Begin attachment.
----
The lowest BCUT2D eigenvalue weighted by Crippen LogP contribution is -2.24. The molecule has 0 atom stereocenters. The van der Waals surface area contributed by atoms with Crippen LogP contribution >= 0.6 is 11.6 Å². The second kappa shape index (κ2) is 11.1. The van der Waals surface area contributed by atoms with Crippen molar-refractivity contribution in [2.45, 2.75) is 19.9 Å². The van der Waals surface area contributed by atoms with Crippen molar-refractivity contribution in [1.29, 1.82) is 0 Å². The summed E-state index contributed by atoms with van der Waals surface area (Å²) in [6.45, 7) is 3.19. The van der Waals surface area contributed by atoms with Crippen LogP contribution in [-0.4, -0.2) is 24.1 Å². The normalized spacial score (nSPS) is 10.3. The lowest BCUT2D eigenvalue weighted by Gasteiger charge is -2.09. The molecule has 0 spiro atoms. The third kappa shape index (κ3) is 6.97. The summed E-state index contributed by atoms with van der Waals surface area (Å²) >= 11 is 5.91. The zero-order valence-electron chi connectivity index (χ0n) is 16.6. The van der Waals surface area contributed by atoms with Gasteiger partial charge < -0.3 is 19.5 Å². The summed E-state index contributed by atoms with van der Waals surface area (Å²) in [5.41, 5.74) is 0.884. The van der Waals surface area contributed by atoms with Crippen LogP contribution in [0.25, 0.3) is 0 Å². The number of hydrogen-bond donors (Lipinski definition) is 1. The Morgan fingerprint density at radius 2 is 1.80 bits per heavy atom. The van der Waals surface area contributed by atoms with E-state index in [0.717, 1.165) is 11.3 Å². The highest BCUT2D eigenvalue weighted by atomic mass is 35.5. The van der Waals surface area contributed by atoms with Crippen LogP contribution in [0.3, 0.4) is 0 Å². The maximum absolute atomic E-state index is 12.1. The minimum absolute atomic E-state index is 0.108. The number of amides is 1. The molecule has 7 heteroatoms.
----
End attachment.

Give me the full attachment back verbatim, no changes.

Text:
The lowest BCUT2D eigenvalue weighted by Crippen LogP contribution is -2.24. The molecule has 0 atom stereocenters. The van der Waals surface area contributed by atoms with Crippen LogP contribution >= 0.6 is 11.6 Å². The second kappa shape index (κ2) is 11.1. The van der Waals surface area contributed by atoms with Crippen molar-refractivity contribution in [2.45, 2.75) is 19.9 Å². The van der Waals surface area contributed by atoms with Crippen molar-refractivity contribution in [1.29, 1.82) is 0 Å². The summed E-state index contributed by atoms with van der Waals surface area (Å²) in [6.45, 7) is 3.19. The van der Waals surface area contributed by atoms with Crippen LogP contribution in [-0.4, -0.2) is 24.1 Å². The normalized spacial score (nSPS) is 10.3. The lowest BCUT2D eigenvalue weighted by Gasteiger charge is -2.09. The molecule has 0 spiro atoms. The third kappa shape index (κ3) is 6.97. The summed E-state index contributed by atoms with van der Waals surface area (Å²) >= 11 is 5.91. The zero-order valence-electron chi connectivity index (χ0n) is 16.6. The van der Waals surface area contributed by atoms with Gasteiger partial charge < -0.3 is 19.5 Å². The summed E-state index contributed by atoms with van der Waals surface area (Å²) in [5.41, 5.74) is 0.884. The van der Waals surface area contributed by atoms with Crippen LogP contribution in [0.25, 0.3) is 0 Å². The number of hydrogen-bond donors (Lipinski definition) is 1. The Morgan fingerprint density at radius 2 is 1.80 bits per heavy atom. The van der Waals surface area contributed by atoms with E-state index in [0.717, 1.165) is 11.3 Å². The highest BCUT2D eigenvalue weighted by atomic mass is 35.5. The van der Waals surface area contributed by atoms with Crippen LogP contribution in [0.3, 0.4) is 0 Å². The maximum absolute atomic E-state index is 12.1. The minimum absolute atomic E-state index is 0.108. The number of amides is 1. The molecule has 7 heteroatoms.